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Students form ‘mini-relay’ to raise money for a cure

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Field Day in May will serve as time of celebration

By Ron Benningfield

Most of us are familiar with Relay for Life and the money the event brings for the fight against cancer.

Rebecca Hawkins’ 22-member second-grade class at Hodgenville Elementary is helping that effort by forming their own “mini-relay” using innovative techniques to raise money.

“We set a goal of $500, but we may have to increase that as they’ve already raised over $436,” said Hawkins who is in her 10th year of teaching at Hodgenville.

After brain-storming ideas to raise money, the class, naming themselves Hawks for Hope, took orders from fellow students for Candy-Grams to send to friends or teachers in the school.

Hawkins’ students made flyers, took orders, packaged candy, created message cards, and served as delivery staff. The candy treats, which sold for 50 cents each, were delivered on the last day of school before Christmas break.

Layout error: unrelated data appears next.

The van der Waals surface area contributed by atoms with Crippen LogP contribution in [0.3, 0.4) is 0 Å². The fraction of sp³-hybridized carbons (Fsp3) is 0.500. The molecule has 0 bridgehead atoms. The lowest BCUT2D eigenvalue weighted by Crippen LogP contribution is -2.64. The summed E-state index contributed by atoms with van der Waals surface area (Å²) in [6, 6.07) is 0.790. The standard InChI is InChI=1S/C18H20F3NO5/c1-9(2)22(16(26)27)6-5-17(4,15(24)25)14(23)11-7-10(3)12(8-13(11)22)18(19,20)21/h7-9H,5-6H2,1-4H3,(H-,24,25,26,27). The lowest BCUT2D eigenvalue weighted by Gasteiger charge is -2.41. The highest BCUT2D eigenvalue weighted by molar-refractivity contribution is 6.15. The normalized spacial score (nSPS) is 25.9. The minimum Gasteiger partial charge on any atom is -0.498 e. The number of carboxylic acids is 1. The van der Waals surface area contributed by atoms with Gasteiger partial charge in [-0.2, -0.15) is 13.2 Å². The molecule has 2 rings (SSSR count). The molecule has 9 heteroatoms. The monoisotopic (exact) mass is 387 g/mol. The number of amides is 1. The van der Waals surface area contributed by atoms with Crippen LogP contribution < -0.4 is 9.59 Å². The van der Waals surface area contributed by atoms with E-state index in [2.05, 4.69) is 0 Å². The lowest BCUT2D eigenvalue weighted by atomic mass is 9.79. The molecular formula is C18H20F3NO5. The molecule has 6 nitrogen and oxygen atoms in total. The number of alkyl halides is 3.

“Wal-Mart donated a case of candy canes for the project,” said Hawkins.

Continue the cause

Even though they’ve come close to their goal, the students want to continue to raise money for the cause.

“They understand what Relay for Life represents,” said Hawkins. “In fact, they have made presentations not only in class, but also to our PTSO (parent teacher organization) and the board of education.”

Hawkins’ class plans to hold a Kissing Booth where students can buy Hershey’s Kisses to give to fellow students and teachers as Valentine’s Day gifts.  She said Sunrise Manor employees and Pamida have donated bags of candy for the event.

“We’re also going to have a Valentine’s dance with the help of Melissa Pearman (Family Resource Center coordinator) with all the $3 admission receipts going to the Kelly Dean Sanders Fund and the money from karaoke, popcorn and soda sales going to the Mini-Relay,” Hawkins said.

On the Monday after the Relay for Life in May, plans are under way to use the school’s Field Day as a day of celebration and Mini-Relay.

“We’ll have all the classes walking our circle just as at the Relay for Life,” she said. “They feel so good about doing things for others, not for repayment, but because they know they should, and because they want to.”